Beasts of Bangkok booted from park lair

2016-09-21 11:01
(iStock)

(iStock)

Multimedia   ·   User Galleries   ·   News in Pictures Send us your pictures  ·  Send us your stories

Video

WATCH: Zim farmer pries huge python from bakkie

2016-03-05 10:11

Watch a Zimbabwean farmer prying a massive python from under the bonnet of his bakkie.WATCH

Bangkok - The hulking, prehistoric-looking monitor lizards that stalk the grounds of Bangkok's Lumpini park have long triggered fascination - and fear - from visitors to the city centre's main green space.

But with their population soaring out of control to about 400, city officials are on a mission to bait and bag some of the meaty reptiles known as "hia" - a noun which doubles as the most powerful swear word in Thai.

"In the past hia used to steal people's food, so that's why people cursed them," explained 49-year-old Tawee Somnamee, who works in the 60ha park, a lush oasis for joggers and cyclists in the heart of Bangkok's concrete jungle.

He is one of twelve park staff who set out on Tuesday with makeshift fishing poles, rope and sacks to lure the reptiles from the ponds and canals where they lurk.

In recent years the largest of the Lumpini leviathans - measuring up to 3m in length - have taken to tromping around the park, damaging plants and frightening passersby.

"They walk around and don't know that people are scared of them," said Suwanna Jungrungrueng, director of the city's environment department.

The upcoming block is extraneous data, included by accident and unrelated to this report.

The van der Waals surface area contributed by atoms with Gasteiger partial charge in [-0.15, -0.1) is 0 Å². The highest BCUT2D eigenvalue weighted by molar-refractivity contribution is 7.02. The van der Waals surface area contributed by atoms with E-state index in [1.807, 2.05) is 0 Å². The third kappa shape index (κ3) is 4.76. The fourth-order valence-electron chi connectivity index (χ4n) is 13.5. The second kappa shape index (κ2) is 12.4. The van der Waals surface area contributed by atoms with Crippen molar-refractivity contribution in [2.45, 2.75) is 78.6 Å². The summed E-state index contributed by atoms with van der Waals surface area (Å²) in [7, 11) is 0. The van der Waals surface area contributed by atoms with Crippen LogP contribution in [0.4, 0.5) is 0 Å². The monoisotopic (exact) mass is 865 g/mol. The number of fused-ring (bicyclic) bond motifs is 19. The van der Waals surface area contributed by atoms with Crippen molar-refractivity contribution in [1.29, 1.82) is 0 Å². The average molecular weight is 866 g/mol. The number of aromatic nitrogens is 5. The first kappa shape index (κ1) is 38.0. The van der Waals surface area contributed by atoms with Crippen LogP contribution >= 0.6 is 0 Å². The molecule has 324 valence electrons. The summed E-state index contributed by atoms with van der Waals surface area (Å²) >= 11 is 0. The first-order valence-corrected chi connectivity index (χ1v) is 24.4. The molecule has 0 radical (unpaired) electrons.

"It's time for us to control them."

Hia today, gone tomorrow

While the slippery and deceptively fast carnivores don't attack people - they mostly feast on dead fish, birds and turtles - a handful of cyclists have been injured after accidentally colliding with lizards on the bike path.

The creatures can live up to 20 years.

Park officers have already captured nearly 100 hia by luring them out of the water with catfish, before swiftly pouncing on them and tying up their limbs.

Officials say they are being relocated to a wildlife sanctuary in neighbouring Ratchaburi province.

While the reptiles are not exactly beloved in Thailand, some say they bring good luck.

"If a hia goes into someone's room, they will become rich," said Tawee, adding that the park will not be removing all of the lizards.

"There should be some left for foreigners to see," he said.

Read more on:    thailand  |  reptiles

Join the conversation!

24.com encourages commentary submitted via MyNews24. Contributions of 200 words or more will be considered for publication.

We reserve editorial discretion to decide what will be published.
Read our comments policy for guidelines on contributions.

Inside News24

 
/News

Book flights

Compare, Book, Fly

Traffic Alerts
There are new stories on the homepage. Click here to see them.
 
English
Afrikaans
isiZulu

Hello 

Create Profile

Creating your profile will enable you to submit photos and stories to get published on News24.


Please provide a username for your profile page:

This username must be unique, cannot be edited and will be used in the URL to your profile page across the entire 24.com network.

Settings

Location Settings

News24 allows you to edit the display of certain components based on a location. If you wish to personalise the page based on your preferences, please select a location for each component and click "Submit" in order for the changes to take affect.




Facebook Sign-In

Hi News addict,

Join the News24 Community to be involved in breaking the news.

Log in with Facebook to comment and personalise news, weather and listings.